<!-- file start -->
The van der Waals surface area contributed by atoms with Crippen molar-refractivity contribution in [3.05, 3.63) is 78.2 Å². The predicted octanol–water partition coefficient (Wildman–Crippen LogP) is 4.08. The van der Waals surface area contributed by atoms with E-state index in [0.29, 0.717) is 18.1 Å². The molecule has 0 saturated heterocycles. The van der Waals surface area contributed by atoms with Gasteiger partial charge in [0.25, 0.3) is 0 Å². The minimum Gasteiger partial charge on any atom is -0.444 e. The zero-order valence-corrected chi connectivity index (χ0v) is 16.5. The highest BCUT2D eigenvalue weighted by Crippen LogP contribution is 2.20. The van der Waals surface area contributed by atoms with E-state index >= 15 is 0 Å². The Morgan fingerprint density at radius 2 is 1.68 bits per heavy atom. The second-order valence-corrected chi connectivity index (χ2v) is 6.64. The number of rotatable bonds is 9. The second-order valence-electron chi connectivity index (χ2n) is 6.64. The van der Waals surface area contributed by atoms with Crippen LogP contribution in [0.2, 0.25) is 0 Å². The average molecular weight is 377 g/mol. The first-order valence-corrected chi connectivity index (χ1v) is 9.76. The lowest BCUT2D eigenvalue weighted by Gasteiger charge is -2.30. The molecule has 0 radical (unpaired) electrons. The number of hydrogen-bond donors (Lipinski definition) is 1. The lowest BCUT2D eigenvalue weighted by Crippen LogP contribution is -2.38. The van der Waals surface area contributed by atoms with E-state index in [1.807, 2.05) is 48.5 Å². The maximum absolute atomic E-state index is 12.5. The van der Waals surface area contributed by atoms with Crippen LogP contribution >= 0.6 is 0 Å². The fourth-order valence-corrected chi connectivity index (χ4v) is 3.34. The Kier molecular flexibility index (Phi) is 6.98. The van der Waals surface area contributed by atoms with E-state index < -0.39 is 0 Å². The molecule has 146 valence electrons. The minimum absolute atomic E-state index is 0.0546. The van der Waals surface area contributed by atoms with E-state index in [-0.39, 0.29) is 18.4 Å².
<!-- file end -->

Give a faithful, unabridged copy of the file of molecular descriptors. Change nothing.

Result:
The van der Waals surface area contributed by atoms with Crippen molar-refractivity contribution in [3.05, 3.63) is 78.2 Å². The predicted octanol–water partition coefficient (Wildman–Crippen LogP) is 4.08. The van der Waals surface area contributed by atoms with E-state index in [0.29, 0.717) is 18.1 Å². The molecule has 0 saturated heterocycles. The van der Waals surface area contributed by atoms with Gasteiger partial charge in [0.25, 0.3) is 0 Å². The minimum Gasteiger partial charge on any atom is -0.444 e. The zero-order valence-corrected chi connectivity index (χ0v) is 16.5. The highest BCUT2D eigenvalue weighted by Crippen LogP contribution is 2.20. The van der Waals surface area contributed by atoms with E-state index >= 15 is 0 Å². The Morgan fingerprint density at radius 2 is 1.68 bits per heavy atom. The second-order valence-corrected chi connectivity index (χ2v) is 6.64. The number of rotatable bonds is 9. The second-order valence-electron chi connectivity index (χ2n) is 6.64. The van der Waals surface area contributed by atoms with Crippen LogP contribution in [0.2, 0.25) is 0 Å². The average molecular weight is 377 g/mol. The first-order valence-corrected chi connectivity index (χ1v) is 9.76. The lowest BCUT2D eigenvalue weighted by Gasteiger charge is -2.30. The molecule has 0 radical (unpaired) electrons. The number of hydrogen-bond donors (Lipinski definition) is 1. The lowest BCUT2D eigenvalue weighted by Crippen LogP contribution is -2.38. The van der Waals surface area contributed by atoms with E-state index in [1.807, 2.05) is 48.5 Å². The maximum absolute atomic E-state index is 12.5. The van der Waals surface area contributed by atoms with Crippen LogP contribution >= 0.6 is 0 Å². The fourth-order valence-corrected chi connectivity index (χ4v) is 3.34. The Kier molecular flexibility index (Phi) is 6.98. The van der Waals surface area contributed by atoms with E-state index < -0.39 is 0 Å². The molecule has 146 valence electrons. The minimum absolute atomic E-state index is 0.0546. The van der Waals surface area contributed by atoms with E-state index in [-0.39, 0.29) is 18.4 Å².